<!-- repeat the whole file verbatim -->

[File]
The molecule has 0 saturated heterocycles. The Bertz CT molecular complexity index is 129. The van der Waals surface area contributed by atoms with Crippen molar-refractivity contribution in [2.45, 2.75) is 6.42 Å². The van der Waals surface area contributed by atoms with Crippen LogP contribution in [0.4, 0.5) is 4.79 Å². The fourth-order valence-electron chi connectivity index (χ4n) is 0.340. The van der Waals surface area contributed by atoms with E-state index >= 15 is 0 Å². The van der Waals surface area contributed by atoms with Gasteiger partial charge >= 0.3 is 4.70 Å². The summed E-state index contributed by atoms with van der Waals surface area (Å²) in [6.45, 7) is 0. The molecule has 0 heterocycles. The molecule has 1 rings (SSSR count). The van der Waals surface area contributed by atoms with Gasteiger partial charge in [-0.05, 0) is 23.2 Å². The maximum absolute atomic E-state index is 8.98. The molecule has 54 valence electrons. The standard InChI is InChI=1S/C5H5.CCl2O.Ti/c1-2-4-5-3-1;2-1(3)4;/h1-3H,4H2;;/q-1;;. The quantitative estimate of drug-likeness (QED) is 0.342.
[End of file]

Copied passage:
The molecule has 0 saturated heterocycles. The Bertz CT molecular complexity index is 129. The van der Waals surface area contributed by atoms with Crippen molar-refractivity contribution in [2.45, 2.75) is 6.42 Å². The van der Waals surface area contributed by atoms with Crippen LogP contribution in [0.4, 0.5) is 4.79 Å². The fourth-order valence-electron chi connectivity index (χ4n) is 0.340. The van der Waals surface area contributed by atoms with E-state index >= 15 is 0 Å². The van der Waals surface area contributed by atoms with Gasteiger partial charge >= 0.3 is 4.70 Å². The summed E-state index contributed by atoms with van der Waals surface area (Å²) in [6.45, 7) is 0. The molecule has 0 heterocycles. The molecule has 1 rings (SSSR count). The van der Waals surface area contributed by atoms with Gasteiger partial charge in [-0.05, 0) is 23.2 Å². The maximum absolute atomic E-state index is 8.98. The molecule has 54 valence electrons. The standard InChI is InChI=1S/C5H5.CCl2O.Ti/c1-2-4-5-3-1;2-1(3)4;/h1-3H,4H2;;/q-1;;. The quantitative estimate of drug-likeness (QED) is 0.342.